Latest Fetal Alcohol Spectrum Disorder Stories
Researchers are suggesting in a new study that there are no safe thresholds for alcohol consumption during pregnancy.
Prenatal exposure to alcohol is associated with a spectrum of abnormalities, referred to as Fetal Alcohol Spectrum Disorders.
In recent years, medical professionals have begun to measure fatty acid ethyl esters (FAEEs) in meconium as a direct and reliable marker of gestational alcohol exposure during the second and third trimesters.
Individuals with fetal alcohol spectrum disorders (FASD) have numerous motor, behavioral, and cognitive difficulties.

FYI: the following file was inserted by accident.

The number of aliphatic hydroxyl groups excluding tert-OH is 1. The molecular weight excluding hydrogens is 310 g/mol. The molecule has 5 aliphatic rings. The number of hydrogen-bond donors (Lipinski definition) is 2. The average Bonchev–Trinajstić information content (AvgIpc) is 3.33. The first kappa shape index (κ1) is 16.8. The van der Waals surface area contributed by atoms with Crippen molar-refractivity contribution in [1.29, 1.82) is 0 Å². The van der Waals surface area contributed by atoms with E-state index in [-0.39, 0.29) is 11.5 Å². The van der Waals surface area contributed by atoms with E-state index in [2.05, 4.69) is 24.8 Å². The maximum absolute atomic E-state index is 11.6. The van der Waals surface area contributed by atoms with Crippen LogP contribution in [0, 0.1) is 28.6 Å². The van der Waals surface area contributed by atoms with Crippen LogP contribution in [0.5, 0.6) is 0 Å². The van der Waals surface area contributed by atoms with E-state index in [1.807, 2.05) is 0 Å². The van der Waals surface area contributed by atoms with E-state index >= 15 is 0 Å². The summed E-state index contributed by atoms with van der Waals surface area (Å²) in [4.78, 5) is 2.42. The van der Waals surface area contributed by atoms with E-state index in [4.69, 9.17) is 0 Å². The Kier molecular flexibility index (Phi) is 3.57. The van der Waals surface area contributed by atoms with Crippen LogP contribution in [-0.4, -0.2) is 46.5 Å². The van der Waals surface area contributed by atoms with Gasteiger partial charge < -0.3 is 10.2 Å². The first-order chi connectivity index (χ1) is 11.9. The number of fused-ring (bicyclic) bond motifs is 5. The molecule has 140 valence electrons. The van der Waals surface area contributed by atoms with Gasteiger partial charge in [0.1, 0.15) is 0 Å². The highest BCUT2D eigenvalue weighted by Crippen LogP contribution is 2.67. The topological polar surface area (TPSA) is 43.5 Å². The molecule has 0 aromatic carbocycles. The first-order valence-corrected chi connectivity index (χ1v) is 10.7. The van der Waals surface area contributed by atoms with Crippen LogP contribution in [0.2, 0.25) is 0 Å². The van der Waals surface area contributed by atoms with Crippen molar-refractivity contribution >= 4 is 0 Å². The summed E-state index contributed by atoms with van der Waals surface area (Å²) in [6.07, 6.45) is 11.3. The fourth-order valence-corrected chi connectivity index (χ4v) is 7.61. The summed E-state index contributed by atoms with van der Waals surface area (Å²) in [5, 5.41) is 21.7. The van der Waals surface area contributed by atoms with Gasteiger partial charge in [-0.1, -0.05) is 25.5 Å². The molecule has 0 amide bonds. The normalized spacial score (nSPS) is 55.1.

Exposure to alcohol in the womb doesnâ€™t affect all fetuses equally.
Alcohol use during pregnancy is common and is associated with significant threats to the health and development of exposed offspring.
While children with fetal alcohol spectrum disorders (FASD) are known to have deficits in verbal learning and recall, the specifics of these deficits remain unclear.
Fetal alcohol spectrum disorder (FASD) is an irreversible disorder in children that affects the learning centers of the brain and results in cognitive and behavioral impairment in the child for life.
It has been known for many years that drinking alcohol while pregnant can cause serious and irreversible damage to the baby.
- A poem in which the author retracts something said in an earlier poem.